Carpe Diem

Written by: PP on 14/12/2009 22:01:28

Two years back, I reviewed French power metal act Heavenly's previous album "Virus", and noted that the band's purpose wasn't so much to impress with originality than to solidify the foundations of the power metal genre. "Carpe Diem", their newest full length, adheres to that principle as well, except the overall feeling you get from the record is that it's better than its predecessor in every area. Instead of merely relying on traditional power metal colossal soundscapes, things have been tightened, the song writing has improved, and new elements have been introduced to the mix. All in all, "Carpe Diem" is a power metal album that sounds a) different and b) better than most of the other scheisse in the genre.

If classic rock was an influence on their previous output, then it's the name of the game now. The blazing solos, the subtle pianos, and the larger-than-life solos all make up for a ridiculously grandeur, majestic sound that simultaneously avoids the pitfall of an echoing soundscape, instead going for a feet-on-the-ground expression, though one that's still more ambitious than most bands in the genre dare to even dream of. "Full Moon", for example, will remind you of Europe's biggest and best moments, except Heavenly sound far more relevant than those guys have done since "The Final Countdown". The album's best song, "Farewell", is my personal favorite because of its....hold on a second, phone call. Oh, it's for you Heavenly. It's Freddie Mercury from Queen. He's speaking on behalf of the band and they want their song back. But hey, who doesn't love Queen? If a band is successfully able to emulate the "we are the champions" type classic rock sound, why not let them do just that? Strangely enough, even My Chemical Romance's "The Black Parade" comes into mind during a couple of tracks, although Heavenly's sound never comes across anywhere near as pretentious Queen-worshiping as theirs.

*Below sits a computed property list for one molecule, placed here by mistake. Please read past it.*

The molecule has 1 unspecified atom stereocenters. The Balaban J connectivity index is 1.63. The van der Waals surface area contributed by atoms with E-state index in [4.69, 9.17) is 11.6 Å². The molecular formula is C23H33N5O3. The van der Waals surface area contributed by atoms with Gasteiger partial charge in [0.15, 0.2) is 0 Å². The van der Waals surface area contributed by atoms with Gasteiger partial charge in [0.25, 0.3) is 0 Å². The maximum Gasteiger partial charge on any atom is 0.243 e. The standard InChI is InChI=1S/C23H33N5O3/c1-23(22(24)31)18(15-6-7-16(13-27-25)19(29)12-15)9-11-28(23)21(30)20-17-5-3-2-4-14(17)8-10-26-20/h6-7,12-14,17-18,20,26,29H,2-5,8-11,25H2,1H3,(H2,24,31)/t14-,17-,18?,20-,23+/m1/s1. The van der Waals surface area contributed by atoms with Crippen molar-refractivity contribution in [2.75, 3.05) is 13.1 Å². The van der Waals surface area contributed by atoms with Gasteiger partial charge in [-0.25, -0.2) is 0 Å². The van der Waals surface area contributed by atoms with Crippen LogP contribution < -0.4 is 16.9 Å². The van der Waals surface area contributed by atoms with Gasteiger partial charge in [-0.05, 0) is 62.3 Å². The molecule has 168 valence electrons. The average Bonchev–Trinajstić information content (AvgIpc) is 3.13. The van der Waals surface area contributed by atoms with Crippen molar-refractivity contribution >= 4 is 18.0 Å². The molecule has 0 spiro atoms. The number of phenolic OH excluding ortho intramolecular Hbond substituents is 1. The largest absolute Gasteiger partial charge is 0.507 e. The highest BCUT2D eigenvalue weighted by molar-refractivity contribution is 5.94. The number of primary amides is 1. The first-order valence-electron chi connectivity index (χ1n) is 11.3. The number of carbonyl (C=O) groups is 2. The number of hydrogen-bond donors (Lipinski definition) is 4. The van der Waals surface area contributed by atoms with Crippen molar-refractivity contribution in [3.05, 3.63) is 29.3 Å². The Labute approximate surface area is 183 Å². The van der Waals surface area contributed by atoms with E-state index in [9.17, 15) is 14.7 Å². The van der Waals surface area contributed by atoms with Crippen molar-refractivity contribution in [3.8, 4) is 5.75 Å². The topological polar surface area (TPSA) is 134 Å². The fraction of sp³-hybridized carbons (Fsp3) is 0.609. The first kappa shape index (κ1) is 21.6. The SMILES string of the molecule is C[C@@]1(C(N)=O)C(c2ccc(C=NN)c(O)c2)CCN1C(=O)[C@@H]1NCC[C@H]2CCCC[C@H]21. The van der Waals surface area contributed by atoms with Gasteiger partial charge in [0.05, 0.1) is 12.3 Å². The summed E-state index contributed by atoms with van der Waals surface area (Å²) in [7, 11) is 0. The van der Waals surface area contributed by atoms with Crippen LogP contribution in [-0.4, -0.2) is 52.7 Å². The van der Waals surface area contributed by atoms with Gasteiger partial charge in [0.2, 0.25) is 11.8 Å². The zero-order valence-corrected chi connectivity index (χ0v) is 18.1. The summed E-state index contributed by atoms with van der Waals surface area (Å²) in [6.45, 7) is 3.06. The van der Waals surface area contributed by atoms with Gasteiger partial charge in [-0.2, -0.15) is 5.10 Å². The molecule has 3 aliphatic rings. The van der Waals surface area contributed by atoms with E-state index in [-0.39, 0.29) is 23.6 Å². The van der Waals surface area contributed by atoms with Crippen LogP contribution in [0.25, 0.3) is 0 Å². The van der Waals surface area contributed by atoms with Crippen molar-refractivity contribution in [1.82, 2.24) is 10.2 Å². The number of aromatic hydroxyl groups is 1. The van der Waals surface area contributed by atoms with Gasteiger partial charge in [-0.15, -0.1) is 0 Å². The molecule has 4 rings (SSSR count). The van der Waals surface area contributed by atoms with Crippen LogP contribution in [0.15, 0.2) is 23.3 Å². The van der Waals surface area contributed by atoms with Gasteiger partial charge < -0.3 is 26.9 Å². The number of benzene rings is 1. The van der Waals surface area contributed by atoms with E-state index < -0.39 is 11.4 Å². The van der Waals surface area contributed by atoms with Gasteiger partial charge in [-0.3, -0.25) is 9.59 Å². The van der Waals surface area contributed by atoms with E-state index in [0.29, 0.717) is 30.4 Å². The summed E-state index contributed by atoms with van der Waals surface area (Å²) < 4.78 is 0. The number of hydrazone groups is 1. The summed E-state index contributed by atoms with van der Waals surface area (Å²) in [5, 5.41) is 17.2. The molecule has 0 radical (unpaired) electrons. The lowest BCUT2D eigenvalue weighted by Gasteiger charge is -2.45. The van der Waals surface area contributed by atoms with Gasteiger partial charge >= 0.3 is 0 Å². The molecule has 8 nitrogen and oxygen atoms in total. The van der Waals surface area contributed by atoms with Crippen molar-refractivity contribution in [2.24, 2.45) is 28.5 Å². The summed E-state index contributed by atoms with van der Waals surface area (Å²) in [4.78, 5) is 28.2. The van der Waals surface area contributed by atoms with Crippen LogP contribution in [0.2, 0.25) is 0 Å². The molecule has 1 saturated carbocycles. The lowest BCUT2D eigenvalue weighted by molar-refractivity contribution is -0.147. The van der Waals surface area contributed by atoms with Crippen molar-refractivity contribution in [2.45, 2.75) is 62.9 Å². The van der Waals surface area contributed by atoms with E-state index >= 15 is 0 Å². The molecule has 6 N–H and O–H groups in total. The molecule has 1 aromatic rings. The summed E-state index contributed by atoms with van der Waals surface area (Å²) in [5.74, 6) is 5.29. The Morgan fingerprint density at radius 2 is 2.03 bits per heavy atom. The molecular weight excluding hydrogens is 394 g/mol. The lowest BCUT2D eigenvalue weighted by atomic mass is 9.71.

So if you like Queen-inspired classic rock with a dash of tight, epic power metal (see "Ashen Paradise") to top things off, then Heavenly is a logical choice. But even if power metal usually makes you wrench, Heavenly are likely to be one of the candidates to pass through the strict quality criteria you must own to only allow the best bands of the enormous gray mass of power metal acts into your consciousness. Maybe one of the reasons why Heavenly works so well is because it doesn't sound so god damn Germanic, subsequently offering something different to the genre for once?


Download: Farewell, Full Moon
For the fans of: Queen, Europe
Listen: Myspace

Release date 18.12.2009
AFM Records

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